BY CASH MICHAELS
Amid controversial remarks about historically Black colleges and universities (HBCUs) being “HBCUs are real pioneers when it comes to school choice” from the new U. S. Education Secretary, Congresswoman Alma Adams (D- NC-12) is urging Republicans to join with the 49-member Congressional Black Caucus, and the 55-member Congressional Bi-partisan HBCU Caucus – which she founded and co-chairs – to strengthen HBCUs and partner with Black schools to ensure the future for promising students.
Meanwhile, presidents and chancellors from at least eighty HBCUs, including Interim President Dr. Phyllis Worthy Dawkins of Bennett College, Chancellor Harold Martin of NC A&T University, and Chancellor Elwood Robinson of Winston-Salem State University in Winston-Salem, among others, met with President Donald Trump Monday in the Oval Office, on the eve of his signing a new executive order vowing that HBCU’s will be “an absolute priority for this White House” and that the HBCU Initiative normally handled in the U. S. Department of Education, is being moved back to the White House for presidential attention.
The HBCU fly-in was arranged by US Rep. Mark Walker (R-NC-6) of Greensboro, in hopes of impressing on Congressional leaders the need to increase the federal budget for traditionally underfunded Black schools.
However, according to published reports, there is no specification for how much funding is in the Trump administration budget for HBCUs so far, and, according to The Associated Press, “GOP lawmakers said there were currently no concrete plans for increased funding.”
During remarks made at the Tuesday luncheon in Washington, DC for the HBCU Fly-in Conference, Representative Adams reminded all that she, once “a poor Black girl…from the ghetto of Newark, N. J…” is the product of NC A&T University in Greensboro. She also earned her Ph. D from The Ohio State University.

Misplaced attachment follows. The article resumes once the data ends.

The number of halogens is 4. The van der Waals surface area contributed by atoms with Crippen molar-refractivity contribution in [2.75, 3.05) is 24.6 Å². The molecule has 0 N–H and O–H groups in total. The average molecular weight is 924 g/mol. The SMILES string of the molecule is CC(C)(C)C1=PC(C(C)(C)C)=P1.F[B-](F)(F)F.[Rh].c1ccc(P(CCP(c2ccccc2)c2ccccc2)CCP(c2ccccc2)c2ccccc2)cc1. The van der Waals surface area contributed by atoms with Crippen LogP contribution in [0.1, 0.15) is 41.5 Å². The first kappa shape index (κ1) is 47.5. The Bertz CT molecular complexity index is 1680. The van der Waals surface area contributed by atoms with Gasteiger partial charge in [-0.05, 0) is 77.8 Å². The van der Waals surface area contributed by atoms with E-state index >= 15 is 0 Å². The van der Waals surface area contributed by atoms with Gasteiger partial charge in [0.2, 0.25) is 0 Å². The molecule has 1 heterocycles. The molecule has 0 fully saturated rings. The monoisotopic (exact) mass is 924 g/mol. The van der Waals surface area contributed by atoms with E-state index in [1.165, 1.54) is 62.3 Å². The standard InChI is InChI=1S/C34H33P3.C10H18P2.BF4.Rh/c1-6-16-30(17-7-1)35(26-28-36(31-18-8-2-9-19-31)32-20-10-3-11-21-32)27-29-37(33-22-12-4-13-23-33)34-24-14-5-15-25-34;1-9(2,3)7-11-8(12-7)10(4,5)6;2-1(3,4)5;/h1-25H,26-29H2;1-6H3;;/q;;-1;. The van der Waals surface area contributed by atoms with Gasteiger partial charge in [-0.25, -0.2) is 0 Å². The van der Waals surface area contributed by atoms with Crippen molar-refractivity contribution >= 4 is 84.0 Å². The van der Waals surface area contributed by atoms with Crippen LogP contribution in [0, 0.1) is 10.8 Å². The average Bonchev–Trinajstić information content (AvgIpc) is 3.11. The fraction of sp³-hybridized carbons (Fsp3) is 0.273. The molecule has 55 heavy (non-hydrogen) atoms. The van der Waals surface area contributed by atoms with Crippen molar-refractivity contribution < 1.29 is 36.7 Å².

“So I stand here today as a living testament of what HBCUs do, and have always done, for students who simply need an opportunity, like I did,” she told the HBCU luncheon audience.
Representative Adams also reminded all that she also taught for forty years at Bennett College. “Those of us who have invested our life’s work on these campuses know firsthand what I’m talking about,” Rep. Adams said. Then, in an apparent dig at US Education Secretary Betsy Devos, and her much criticized statement that HBCUs were “real pioneers when it comes to school choice” for Black students, which is historically inaccurate. Rep. Adams said, “Founded out of necessity and exclusion from other institutions of higher education, HBCUs — OUR SCHOOLS – have been providing pathways to education and upward mobility for more than a century.”
After then noting that HBCUs account for half of all Black teachers and forty percent of degreed Black health professionals, Adams noted that Rep. Walker, the fly-in conference convener, is a member of the Congressional Bi-partisan HBCU Caucus.
“It is my sincere belief that the Congressional Bi-partisan HBCU Caucus planted the seed that created the opportunity we are experiencing today,” she said, later adding in an interview that, while she doesn’t doubt her colleague’s sincerity about HBCUs, she wonders why he’s carrying the HBCU support torch now, many years after his wife graduated from Winston-Salem State University with a nursing degree. NC A&T University is now part of Walker’s 6thDistrict.